"notorious" goes neutral

Jonathan Lighter wuxxmupp2000 at GMAIL.COM
Sun Aug 7 16:27:33 UTC 2011

The OED may have missed the microsemantic boat here.

All cites under 1b since 1865 are in the construction "notorious for."

If I, for example, were to be described simply as "notorious," few people
(even, I'd wager, in the erudite offices of the OED) would assume I was
"notorious for [my] probity" or anything like it, as in the 1927 ex. from
the American journalist and novelist Samuel Hopkins Adams (1871-1958), who
graduated from college in 1891.

_Cyrano de Bergerac_ and Edmond Rostand are not "notorious" in any readily
predictable interpretation of the Chairman's quoted remarks.  Even if I were
to say,

"Edmond Rostand is notorious *for his play*, _Cyrano de Bergerac_,"

without going on to detail (falsely)  what a floperoo it was and how Rostand
wound up in jail in the midst of riots, the statement would call attention
to itself as thoroughly unidiomatic, at least without further negative

But, of course, correct idiom is no substitute for faulty content.


On Sun, Aug 7, 2011 at 9:29 AM, Joel S. Berson <Berson at att.net> wrote:

> ---------------------- Information from the mail header
> -----------------------
> Sender:       American Dialect Society <ADS-L at LISTSERV.UGA.EDU>
> Poster:       "Joel S. Berson" <Berson at ATT.NET>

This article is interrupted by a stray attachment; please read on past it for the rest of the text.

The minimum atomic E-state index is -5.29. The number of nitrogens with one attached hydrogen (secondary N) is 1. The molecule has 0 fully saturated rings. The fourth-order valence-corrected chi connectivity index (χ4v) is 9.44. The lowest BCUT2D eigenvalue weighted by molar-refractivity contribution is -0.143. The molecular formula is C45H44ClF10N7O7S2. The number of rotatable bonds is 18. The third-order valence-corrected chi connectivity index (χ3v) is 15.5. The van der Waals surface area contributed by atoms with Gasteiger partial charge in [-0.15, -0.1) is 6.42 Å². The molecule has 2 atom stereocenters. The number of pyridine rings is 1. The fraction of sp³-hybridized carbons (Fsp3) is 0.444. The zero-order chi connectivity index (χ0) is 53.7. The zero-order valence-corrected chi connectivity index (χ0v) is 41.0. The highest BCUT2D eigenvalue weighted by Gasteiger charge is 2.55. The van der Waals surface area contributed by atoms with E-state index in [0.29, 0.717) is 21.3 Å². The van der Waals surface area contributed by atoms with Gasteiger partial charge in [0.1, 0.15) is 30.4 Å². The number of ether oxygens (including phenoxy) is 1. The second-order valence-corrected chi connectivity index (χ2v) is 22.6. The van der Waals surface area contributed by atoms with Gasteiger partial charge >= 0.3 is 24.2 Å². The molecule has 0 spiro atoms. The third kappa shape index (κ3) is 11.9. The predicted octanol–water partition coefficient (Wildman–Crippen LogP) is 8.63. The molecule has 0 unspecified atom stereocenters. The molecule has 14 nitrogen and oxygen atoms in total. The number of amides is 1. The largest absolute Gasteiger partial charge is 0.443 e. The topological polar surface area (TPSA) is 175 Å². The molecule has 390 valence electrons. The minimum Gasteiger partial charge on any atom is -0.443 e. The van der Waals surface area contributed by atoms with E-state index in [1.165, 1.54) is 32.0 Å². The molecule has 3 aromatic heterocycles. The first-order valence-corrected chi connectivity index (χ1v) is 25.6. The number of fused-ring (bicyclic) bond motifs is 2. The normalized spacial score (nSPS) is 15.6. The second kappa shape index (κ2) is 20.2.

> Subject:      Re: "notorious" goes neutral
> -------------------------------------------------------------------------------
> On Sat, Aug 6, 2011 at 6:46 PM, Jonathan Lighter <wuxxmupp2000 at gmail.com
> >wrote:
>  > Today we went to a local production of _The Fantasticks_. The Chairman
> of
>  > the Board of the theater group (in her late '30s, I'd guess) introduced
>  > the performance by saying that it was based on a little-known play by
> the
>  > "famous and notorious Edmond Rostand."
>  >
>  > Rostand's "most notorious play was _Cyrano de Bergerac_."
>  >
>  > No, there was not a hint of irony or playfulness in either her
> intonation
>  > or
>  > her body lingo.
>  >  ...
>  > "Notorious" thus = 'noted; celebrated.'
> But it does, and did --
>  I. With neutral or favourable connotations.
>  1.b. Of a person, place, etc.: well or widely known; famous; (in
> later use) esp. noted for a particular quality or
> feature.  [Quotations from 1555 to 1992.]
> I agree, however, that in 'Rostand's "most notorious play was _Cyrano
> de Bergerac_."', everyone today is likely to take it as --
> II. With depreciative or unfavourable connotations.
> 5. Well known on account of something which is not generally approved
> of or admired; unfavourably known; noted for some bad practice, quality,
> etc.
> b. Of a person, place, etc.
> Joel
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